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Why dropping Pietersen was the correct decision
IN a sporting world in which player power has become rife, notions of deference, discipline and respect for the team ethic seem increasingly antiquated.
So with that in mind, Kevin Pietersen's omission from the England Test squad that will tour India this winter is to be welcomed.
He might be the best batsman in the country and he might be the one player above all others that spectators want to see, but the ECB still decided that after the events of the last month, enough is enough.
It could be argued that English cricket's rulers are reducing the likelihood of a series success by leaving Pietersen at home, but it is still nice to know that individualism and self-interest have their limits. There is no 'I' in team, but there is one in Pietersen, even if like so much of the batsman's character, it appears to be there more for show than for anything more substantive.
The derogatory text messages sent to members of the South Africa squad earlier this summer have been cited as the main reason for Pietersen's continued international exile, and while the 32-year-old has held face-to-face meetings with ECB board members Hugh Morris and David Collier, head coach Andy Flower and current and former captains Alastair Cook and Andrew Strauss in order to apologise for his actions, his conduct clearly rankles.
There are strong suggestions that he is not welcome in the dressing room, hardly surprising given that he was willing to poke fun at his team-mates with the opposition this summer, and while you do not have to be liked to be a valuable member of a team set-up, a certain level of respect is clearly required, especially when you are about to embark on a gruelling tour of the Asian sub-continent.
Pietersen has never really been a team player, and while it is hard to criticise his self-absorbed batting style given his previous contributions to the England cause, it is hard to avoid the impression that international cricket is increasingly little more than a hindrance to his pursuit of personal riches in the IPL.
Nothing wrong with that of course, but you can't have your cake and eat it, and Pietersen is understood to have been one of the chief complainers about the ECB's current stance regarding centrally-contracted players being released to play in global Twenty20 competitions.
Quite understandably, the ECB want to prioritise the interests of the England team. More and more, those interests seemed to come into conflict with Pietersen's ambitions.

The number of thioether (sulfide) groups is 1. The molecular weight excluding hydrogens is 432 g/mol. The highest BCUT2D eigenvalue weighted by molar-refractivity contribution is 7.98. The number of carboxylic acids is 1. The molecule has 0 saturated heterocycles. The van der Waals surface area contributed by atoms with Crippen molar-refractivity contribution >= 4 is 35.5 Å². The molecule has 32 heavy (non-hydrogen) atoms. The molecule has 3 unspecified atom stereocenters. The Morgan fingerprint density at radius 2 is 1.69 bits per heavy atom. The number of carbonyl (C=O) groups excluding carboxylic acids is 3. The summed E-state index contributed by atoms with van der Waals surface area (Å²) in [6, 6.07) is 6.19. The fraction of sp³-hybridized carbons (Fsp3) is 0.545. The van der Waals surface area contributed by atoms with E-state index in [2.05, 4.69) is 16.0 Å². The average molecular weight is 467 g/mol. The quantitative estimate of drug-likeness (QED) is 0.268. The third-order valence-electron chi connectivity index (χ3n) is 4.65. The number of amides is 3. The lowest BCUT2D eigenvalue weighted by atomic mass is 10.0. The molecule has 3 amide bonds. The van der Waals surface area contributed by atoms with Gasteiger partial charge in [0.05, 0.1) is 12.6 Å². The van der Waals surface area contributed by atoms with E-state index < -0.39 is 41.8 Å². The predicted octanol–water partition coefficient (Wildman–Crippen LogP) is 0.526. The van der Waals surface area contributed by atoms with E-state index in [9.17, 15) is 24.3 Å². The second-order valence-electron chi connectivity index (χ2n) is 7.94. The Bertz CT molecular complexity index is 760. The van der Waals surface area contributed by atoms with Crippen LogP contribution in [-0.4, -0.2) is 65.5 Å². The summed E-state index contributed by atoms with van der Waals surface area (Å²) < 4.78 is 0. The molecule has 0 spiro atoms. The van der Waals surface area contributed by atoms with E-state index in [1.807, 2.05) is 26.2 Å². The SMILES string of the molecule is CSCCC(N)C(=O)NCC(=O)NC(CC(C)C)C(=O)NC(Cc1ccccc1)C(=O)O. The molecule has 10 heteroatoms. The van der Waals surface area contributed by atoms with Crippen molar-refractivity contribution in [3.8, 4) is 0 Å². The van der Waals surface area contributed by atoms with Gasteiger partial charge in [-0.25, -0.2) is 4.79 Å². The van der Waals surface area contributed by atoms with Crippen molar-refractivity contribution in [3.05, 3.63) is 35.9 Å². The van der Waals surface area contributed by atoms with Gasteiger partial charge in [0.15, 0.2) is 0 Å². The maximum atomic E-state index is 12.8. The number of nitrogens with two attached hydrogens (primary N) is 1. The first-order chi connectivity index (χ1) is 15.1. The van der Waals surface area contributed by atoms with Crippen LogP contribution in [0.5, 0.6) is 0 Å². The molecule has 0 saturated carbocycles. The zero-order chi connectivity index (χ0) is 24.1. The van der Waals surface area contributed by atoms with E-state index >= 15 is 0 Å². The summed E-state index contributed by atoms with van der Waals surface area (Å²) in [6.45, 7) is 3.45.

He has been here before of course, when his Test place was queried following his resignation as captain in 2009. Pietersen was forced to step down after an irretrievable breakdown in his relationship with head coach Peter Moores, who was also removed from his position.
Pietersen argues his belligerence was necessary to force through changes in the international set-up. From the outside, it looked like his ego and refusal to contemplate compromise running out of control again.
He was forgiven on that occasion and went on to play a pivotal role in England's 2009 Ashes success, but three-and-a-half years later, and there is unlikely to be such an amicable resolution.
With his career drawing to its end, there appears little incentive for the ECB to alter their current stance, even if next summer's Ashes series is bound to begin focusing minds.
Pietersen has burnt his bridges with his coaches, selectors and team-mates, and must accept the consequences of his actions as a result.
English cricket has lost one of its match-winners, but has regained its authority and leadership. In my eyes, that is a reasonable trade.
IF you're looking for another example of player power running out of control, you need only turn your attention to the current goings on at Newcastle United.
Demba Ba is reportedly unhappy because Newcastle are refusing to almost double his current wages of around £50,000-a-week.
With Newcastle refusing to budge as Mike Ashley rules out a return to the club's former big-spending ways, Ba claimed he was “not happy with some things” in the wake of Monday's draw with Everton and saw both his agent and brother criticise Magpies manager Alan Pardew for leaving him on the bench at Goodison Park.
Pardew insists he has no hard feelings and is expected to start with Ba when Norwich visit Tyneside on Sunday.
However, a lengthy spell on the bench could be just what Ba needs. Maybe then he can start to reflect on how petulant he has been and stop acting like a spoiled brat.
FINALLY, a bit of positivity to end with. I spent last weekend watching the Great North City Games on the Newcastle-Gateshead Quayside and the Great North Run from Newcastle to South Shields .
Both events are an absolute credit to the region. Whether it was Mo Farah's first competitive appearance since the Olympics or the sight of almost 50,000 runners streaming across the Tyne Bridge, the double-header provided some of the highlights of the North-East sporting year.
The Great North Run has been around for more than 30 years now, and it is easy to take it for granted. But it remains a remarkable success story that commands worldwide attention.
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